Jeremy “Rem” Braithwaite is haunted by death. His older brother was killed in Afghanistan, and he is coming up on the one-year anniversary of witnessing a close friend being shot in front of him. Franklin, the killer, is now part of Rem’s mother’s sophisticated neurological experiment aimed at using a cranial implant to change Franklin from an unfeeling sociopath into someone with empathy. Before treatment, Franklin was a high school–aged Hannibal Lecter and his only pleasure was playing Sons of War, a video game similar to Call of Duty. After treatment, he seems to display empathy—sensing Rem’s feeling and even sharing moments of intimacy—or is it just an act? Meanwhile, Rem’s circle of friends grows smaller and smaller as murders escalate, mirroring the high school version of Sons of War that was uncovered online. The pace quickens as throughout, Rem’s mom appears to be less than forthright about the nature of her research. Importantly, this novel breaks new ground by including gay central characters whose sexuality, however tender, is not the main plot focus. VERDICT A sci-fi thriller that combines the best of Daniel Keyes’s Flowers for Algernon with Thomas Harris’s The Silence of the Lambs and will leave readers on the edge of their seats right up to the unexpected, touching conclusion. (School Library Journal September 2016)
"Floreen (Willful Machines, 2015) explores an unsettling moral question about the role of free will in determining good and evil in this gripping homage to Robert Louis Stevenson’s The Strange Case of Dr. Jekyll and Mr. Hyde and Anthony Burgess’ A Clockwork Orange. A year after bullied outsider Franklin killed a classmate, Rem still can’t escape the memories. Meanwhile, Rem’s scientist mother has developed a procedure to “fix” violent, sociopathic impulses via cerebral implant, and Franklin is her first test subject. Rem is stunned by how relatable and empathetic he is after the procedure, and the two connect over art, music, and shared attraction, adding another bomb to the minefield of Rem’s relationships—Rem, an out gay teen, is fooling around with his closeted friend Tor, who’s dating their friend Lydia. As Rem and Franklin grow closer, Rem learns disturbing news about his mother’s research, and another student is murdered, causing him to question everything. Incisive, startling, and intense, this sf-thriller-tragedy hybrid has no easy answers about weighing the good and bad in all of us." (Booklist Online Exclusive September 2016)
Top customer reviews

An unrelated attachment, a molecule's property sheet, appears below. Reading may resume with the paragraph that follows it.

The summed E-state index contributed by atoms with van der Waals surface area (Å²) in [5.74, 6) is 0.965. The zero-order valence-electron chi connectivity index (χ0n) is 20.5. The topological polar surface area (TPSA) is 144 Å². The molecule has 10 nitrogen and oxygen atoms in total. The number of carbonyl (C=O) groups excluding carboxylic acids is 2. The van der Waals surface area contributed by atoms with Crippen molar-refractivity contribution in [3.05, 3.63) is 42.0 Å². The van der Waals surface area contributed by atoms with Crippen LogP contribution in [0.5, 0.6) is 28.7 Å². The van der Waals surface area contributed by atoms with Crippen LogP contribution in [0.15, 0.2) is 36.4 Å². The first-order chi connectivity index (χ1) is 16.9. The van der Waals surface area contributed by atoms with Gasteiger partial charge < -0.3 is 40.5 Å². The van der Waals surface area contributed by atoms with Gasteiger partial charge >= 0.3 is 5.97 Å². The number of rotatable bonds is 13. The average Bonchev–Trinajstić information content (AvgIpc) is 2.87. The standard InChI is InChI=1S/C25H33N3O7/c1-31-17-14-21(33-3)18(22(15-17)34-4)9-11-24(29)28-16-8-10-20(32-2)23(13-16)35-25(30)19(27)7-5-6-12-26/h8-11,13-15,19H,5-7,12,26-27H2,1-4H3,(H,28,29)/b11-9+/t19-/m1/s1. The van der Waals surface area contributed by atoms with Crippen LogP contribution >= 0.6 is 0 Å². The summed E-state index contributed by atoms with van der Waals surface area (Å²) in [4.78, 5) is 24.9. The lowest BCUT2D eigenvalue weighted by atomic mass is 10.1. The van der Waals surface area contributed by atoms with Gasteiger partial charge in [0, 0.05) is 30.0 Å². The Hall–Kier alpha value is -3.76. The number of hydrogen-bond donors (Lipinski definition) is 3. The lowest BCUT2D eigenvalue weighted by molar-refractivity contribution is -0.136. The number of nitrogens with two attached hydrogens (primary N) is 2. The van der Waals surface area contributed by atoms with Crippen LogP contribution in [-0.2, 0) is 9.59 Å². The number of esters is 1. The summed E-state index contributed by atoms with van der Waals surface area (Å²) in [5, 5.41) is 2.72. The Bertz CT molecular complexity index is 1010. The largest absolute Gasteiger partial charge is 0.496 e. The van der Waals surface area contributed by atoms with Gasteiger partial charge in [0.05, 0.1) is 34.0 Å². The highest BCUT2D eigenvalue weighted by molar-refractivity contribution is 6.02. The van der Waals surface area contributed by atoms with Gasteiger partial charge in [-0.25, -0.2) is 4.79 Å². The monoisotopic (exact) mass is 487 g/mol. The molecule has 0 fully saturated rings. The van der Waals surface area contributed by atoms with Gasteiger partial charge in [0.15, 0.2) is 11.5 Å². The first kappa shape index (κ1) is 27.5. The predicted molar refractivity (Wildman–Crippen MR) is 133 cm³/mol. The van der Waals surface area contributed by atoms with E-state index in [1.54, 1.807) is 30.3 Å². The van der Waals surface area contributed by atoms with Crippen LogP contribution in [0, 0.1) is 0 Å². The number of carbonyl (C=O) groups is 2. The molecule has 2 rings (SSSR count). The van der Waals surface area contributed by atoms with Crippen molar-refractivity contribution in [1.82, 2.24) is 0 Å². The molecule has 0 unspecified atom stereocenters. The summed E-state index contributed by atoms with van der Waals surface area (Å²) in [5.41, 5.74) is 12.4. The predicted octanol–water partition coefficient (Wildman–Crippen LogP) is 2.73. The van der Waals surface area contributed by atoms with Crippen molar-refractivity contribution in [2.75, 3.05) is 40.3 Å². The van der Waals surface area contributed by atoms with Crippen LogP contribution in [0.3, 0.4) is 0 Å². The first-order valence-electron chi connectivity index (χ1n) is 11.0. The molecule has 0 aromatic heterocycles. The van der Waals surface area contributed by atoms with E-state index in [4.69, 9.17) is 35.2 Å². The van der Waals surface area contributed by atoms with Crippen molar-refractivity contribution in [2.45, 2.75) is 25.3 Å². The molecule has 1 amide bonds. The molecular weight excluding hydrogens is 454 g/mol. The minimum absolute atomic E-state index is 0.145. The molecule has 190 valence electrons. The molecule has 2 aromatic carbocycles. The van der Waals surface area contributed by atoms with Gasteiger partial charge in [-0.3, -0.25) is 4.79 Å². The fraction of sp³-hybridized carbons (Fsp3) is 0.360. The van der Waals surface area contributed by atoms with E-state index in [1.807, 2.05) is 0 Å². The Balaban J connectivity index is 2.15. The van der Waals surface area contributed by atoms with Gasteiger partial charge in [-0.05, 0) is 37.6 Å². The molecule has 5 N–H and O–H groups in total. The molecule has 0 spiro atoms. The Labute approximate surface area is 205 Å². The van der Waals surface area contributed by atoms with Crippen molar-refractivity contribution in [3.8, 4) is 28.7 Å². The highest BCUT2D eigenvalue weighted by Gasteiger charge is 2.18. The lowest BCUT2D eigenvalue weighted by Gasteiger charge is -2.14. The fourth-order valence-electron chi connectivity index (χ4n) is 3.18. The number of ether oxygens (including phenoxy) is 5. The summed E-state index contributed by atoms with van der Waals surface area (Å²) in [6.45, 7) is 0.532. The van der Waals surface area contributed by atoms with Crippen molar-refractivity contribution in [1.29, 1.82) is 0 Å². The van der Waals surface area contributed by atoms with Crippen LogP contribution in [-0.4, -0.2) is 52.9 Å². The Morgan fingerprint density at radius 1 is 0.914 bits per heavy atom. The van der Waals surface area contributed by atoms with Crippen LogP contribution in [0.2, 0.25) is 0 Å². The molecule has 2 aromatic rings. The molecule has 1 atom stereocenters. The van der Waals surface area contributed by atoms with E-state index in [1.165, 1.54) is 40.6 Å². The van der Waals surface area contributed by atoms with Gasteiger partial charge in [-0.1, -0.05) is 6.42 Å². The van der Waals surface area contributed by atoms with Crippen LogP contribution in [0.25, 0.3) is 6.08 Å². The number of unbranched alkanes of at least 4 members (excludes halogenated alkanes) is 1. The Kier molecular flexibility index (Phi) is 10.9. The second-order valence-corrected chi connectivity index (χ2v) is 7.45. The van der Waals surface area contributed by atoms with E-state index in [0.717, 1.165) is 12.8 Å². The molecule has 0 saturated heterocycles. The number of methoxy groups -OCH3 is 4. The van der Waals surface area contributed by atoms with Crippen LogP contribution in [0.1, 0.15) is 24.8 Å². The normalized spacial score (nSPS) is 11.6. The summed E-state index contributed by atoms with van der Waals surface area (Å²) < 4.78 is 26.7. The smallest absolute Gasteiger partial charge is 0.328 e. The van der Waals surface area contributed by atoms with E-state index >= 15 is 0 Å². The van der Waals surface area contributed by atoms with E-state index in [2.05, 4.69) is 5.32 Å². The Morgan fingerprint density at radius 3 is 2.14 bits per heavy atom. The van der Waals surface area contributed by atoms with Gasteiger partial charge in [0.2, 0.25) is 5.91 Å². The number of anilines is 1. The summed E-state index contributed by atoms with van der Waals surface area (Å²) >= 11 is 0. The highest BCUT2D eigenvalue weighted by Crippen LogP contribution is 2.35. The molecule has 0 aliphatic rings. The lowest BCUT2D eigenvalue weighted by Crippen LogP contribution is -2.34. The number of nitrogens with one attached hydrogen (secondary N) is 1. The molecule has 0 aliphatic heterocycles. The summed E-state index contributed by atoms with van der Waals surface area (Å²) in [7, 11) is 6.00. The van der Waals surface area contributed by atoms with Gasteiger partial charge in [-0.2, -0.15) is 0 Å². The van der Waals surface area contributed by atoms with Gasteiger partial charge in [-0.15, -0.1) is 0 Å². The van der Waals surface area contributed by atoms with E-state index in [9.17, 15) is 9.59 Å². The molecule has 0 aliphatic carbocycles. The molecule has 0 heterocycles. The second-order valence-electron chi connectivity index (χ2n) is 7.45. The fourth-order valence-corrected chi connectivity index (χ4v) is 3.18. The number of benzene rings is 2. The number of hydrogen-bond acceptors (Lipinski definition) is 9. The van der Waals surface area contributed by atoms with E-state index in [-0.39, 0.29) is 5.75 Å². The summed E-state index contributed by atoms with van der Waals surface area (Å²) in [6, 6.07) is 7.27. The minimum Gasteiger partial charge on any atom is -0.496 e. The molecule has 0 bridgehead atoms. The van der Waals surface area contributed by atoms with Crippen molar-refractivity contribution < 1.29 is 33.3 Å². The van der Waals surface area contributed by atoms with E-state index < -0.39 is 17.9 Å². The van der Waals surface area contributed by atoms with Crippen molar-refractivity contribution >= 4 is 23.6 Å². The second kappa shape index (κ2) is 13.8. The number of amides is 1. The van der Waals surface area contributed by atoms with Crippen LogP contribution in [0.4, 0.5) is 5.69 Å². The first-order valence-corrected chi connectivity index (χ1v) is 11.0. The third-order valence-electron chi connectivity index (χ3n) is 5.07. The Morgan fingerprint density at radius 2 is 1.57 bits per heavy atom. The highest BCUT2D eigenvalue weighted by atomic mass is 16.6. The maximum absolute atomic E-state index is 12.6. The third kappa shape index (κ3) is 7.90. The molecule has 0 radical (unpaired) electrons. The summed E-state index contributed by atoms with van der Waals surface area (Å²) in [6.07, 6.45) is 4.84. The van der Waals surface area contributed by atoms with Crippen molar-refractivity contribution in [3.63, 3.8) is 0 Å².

Early on, Floreen draws you into the first chapter and begins a tale that's a non-stop thrill ride from beginning to end. I haven't read a book this engaging since Hunger Games and Harry Potter. The characters are beautifully complex and the story is filled with twists and turns that will have you guessing what's going to happen right up until the very last page.
I'd also like to give Floreen well-deserved kudos for doing something that's very hard--crafting a sympathetic "villain." Throughout the course of the story, the readers will develop sympathy for Franklin alongside Rem as we piece together the mystery surrounding what led him to murder Rem's friend and how he deals with the aftermath.
I loved Floreen's first book, Willful Machines, and Tattoo Atlas does not disappoint as well, raising the bar on what I've come to expect from this author. I'm looking forward to many more works from Floreen and this is one unforgettable story that is definitely not to be missed!
By now you have probably heard the plot of a group of kids living in the same cul-de-sac off Lake Superior called Boreal Drive and they call themselves the Boreal Five. Our hero Rem Braithwaite, is still suffering from the loss of one of the Five one uyear ago—victim of a small, contained Columbine like gun event and now a fellow student, Franklin Kettle, who also grew up on Boreal Drive but wasn't cool enough for their group, has been arrested for the murder of Pete. By a strange coincidence the doctor in charge of curing the killer Franklin is actually Rem's mom, who is the sort of icy, wired, ambitious, visionary scientist like Kate Winslet plays in the Divergent movies. No, she's worse than that, she's like Angela Lansbury in The Manchurian Candidate, but more than that I cannot say, because some of Tim Floreen's plot developments are a little larger than life.